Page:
The first time I knew something was different about me was when I got a funny feeling while watching Burt Ward as Robin on the old Batman show. There was just something about those little green shorts and his boyish face that made me root for him more than Batman. But I didn’t think anything of it at the time, since I was only four years old.
It wasn’t until I met Anthony in high school that those old feelings came back. He was one of cool kids who dressed in all black, wore eyeliner, listened to Marilyn Manson, and smoked cigarettes in the bathroom. At first we were just friends, but the more I got to know him, the more I looked at him differently than any other guy friend. And that’s when I finally found a name for my feelings: bisexuality.
But even after I found a name for it, I was hesitant to identify myself as that. Even though I knew I liked boys, my attraction to girls was much stronger. And in order to be bi you have to like both equally, right? Or so I thought.
For years I brushed my attraction to men aside and just focused on my attraction to women, even though my relationships with women always felt awkward. I just chalked it all up to being painfully shy. But then a few months ago during silent meditation, a loud voice rang inside my head: “You like men, admit it!”
So I did what I normally do when I have questions, which is do some research on the web. I found out that bisexuals don’t have to be equally attracted to both men and women. Some have stronger feelings for the same sex, and others for the opposite. I also talked to a friend of mine who is a transgender male. Over the years he has really challenged my beliefs about homosexuality and the Bible. My friend said I don’t need to come out of the closet immediately if I’m not ready yet, but I also couldn’t pretend to be someone I’m not for much longer.
Finally, about four months ago, I came out on my blog. Now I feel like I can finally stop lying to myself.
Shortly after coming out, I met Sean. He’s my first boyfriend. We’ve only been dating for a few months, so it’s way too early to say what exactly our future hold. But I will say this: I’ve never felt this way about any one else ever in my life. Sean is—how should I say this?—totally rocking my world.
Of course, our relationship doesn’t come without some obstacles. Sean lives about an hour and half away from me, and he works on the weekends, so we don’t always see each other as much as we like. Plus, being that he is my first boyfriend, there are a lot of … physical issues I need to work out. But fortunately Sean is very patient with me, even if he has to give me that “It happens to a lot of guys, it doesn’t mean you’re not a man” speech.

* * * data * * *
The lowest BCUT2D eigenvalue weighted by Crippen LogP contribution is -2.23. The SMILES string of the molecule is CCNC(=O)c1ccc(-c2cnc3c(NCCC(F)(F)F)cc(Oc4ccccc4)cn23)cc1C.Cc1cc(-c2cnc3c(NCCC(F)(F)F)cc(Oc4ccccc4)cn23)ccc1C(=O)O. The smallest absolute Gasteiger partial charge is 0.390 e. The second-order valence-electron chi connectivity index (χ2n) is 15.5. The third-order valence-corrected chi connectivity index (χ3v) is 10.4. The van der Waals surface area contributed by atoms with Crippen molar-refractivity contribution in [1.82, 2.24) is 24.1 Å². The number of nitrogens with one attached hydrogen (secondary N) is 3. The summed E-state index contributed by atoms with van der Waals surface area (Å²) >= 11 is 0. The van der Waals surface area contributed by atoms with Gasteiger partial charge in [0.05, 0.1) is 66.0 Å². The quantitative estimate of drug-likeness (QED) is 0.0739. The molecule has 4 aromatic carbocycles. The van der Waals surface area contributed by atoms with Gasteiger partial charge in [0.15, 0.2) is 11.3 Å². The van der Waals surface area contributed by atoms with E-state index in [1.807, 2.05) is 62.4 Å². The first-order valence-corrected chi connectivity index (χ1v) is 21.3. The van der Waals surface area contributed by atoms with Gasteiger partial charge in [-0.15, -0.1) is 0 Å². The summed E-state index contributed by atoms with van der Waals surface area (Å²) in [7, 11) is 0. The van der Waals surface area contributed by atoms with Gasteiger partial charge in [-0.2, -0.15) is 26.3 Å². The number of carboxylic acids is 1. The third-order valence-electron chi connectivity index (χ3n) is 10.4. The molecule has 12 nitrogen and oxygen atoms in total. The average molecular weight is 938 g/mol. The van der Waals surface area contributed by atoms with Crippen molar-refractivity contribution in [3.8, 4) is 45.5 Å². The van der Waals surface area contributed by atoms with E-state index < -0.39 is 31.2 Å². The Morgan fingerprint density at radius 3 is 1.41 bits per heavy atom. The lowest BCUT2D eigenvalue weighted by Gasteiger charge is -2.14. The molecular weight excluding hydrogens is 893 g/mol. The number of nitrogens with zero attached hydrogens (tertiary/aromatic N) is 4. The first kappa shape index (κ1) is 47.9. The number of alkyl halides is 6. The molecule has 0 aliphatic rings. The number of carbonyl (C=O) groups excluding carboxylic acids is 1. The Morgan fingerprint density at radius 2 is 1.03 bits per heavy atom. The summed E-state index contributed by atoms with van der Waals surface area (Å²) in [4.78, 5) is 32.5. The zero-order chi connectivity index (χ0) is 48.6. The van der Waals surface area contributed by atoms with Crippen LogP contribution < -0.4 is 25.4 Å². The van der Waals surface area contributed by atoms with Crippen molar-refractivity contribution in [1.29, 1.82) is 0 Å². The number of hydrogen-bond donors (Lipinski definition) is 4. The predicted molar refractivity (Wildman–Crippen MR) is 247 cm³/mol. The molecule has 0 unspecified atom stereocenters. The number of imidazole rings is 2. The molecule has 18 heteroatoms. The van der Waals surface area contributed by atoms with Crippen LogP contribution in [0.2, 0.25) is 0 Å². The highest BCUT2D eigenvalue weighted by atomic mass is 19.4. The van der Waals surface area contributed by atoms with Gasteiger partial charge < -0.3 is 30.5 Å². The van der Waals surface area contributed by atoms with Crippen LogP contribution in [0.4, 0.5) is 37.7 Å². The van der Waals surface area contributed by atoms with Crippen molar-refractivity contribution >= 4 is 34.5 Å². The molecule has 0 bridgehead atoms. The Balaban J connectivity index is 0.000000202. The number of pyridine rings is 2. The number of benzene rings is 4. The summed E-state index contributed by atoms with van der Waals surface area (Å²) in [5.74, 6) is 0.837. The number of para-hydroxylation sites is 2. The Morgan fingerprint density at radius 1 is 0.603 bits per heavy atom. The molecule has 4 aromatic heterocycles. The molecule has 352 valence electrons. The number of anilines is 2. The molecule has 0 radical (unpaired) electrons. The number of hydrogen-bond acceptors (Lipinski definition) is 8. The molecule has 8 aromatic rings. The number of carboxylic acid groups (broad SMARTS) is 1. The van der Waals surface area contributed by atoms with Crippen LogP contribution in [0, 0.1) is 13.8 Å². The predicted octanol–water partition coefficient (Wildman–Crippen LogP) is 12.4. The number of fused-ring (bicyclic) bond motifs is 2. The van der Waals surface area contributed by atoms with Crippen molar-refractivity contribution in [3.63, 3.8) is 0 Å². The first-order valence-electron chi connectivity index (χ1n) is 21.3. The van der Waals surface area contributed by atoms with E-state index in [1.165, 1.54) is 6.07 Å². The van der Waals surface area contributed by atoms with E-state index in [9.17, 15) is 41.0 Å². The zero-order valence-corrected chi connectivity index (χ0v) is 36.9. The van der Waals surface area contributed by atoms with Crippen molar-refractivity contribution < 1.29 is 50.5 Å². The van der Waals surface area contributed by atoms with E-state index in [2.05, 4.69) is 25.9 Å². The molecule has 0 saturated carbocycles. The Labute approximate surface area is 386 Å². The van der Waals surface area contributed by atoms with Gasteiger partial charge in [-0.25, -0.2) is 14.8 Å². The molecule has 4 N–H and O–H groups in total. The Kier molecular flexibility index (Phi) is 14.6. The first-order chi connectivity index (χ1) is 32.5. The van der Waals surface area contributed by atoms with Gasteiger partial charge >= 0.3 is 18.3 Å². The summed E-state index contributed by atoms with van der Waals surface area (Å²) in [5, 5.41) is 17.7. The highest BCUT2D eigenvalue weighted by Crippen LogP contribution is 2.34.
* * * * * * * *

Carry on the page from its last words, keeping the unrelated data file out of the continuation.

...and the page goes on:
Most of my friends are LGBT-affirming, so I haven’t had a lot of haters yet. In fact, shortly after I came out I found an ELCA church that affirmed LGBT people. However, some of my more conservative friends have said they are worried about me, and that I’m going down a dark path. And that’s when that old question pops back into my head: Does God really love me? How can God possibly love a faggot like me?
I wish my conservative friends would realize that my bisexuality isn’t just a habit I can easily break by just saying the right prayers. It’s who I am. Yes, I am more than just who I’m attracted to. I’m a writer, a Christian, a big brother, a son, a boyfriend, etc. But my bisexuality isn’t just some perverted fetish I can force myself to ignore. Believe me, I tried that, and it didn’t work.
A few weeks ago I woke up one morning to an encouraging email from a friend who is a recovering fundamentalist. He said that he appreciates how open and vulnerable I am on my blog about coming out. As I read it, I realized that I have to be myself. I can’t pretend to be someone I’m not. If God tells me I need to change, then so be it. But for now, in this moment, I’m proud to say that I am both queer and beloved. You don’t have to agree with me, of course. But if you can’t love me and accept me for that, then don’t let the door hit you on the way out.
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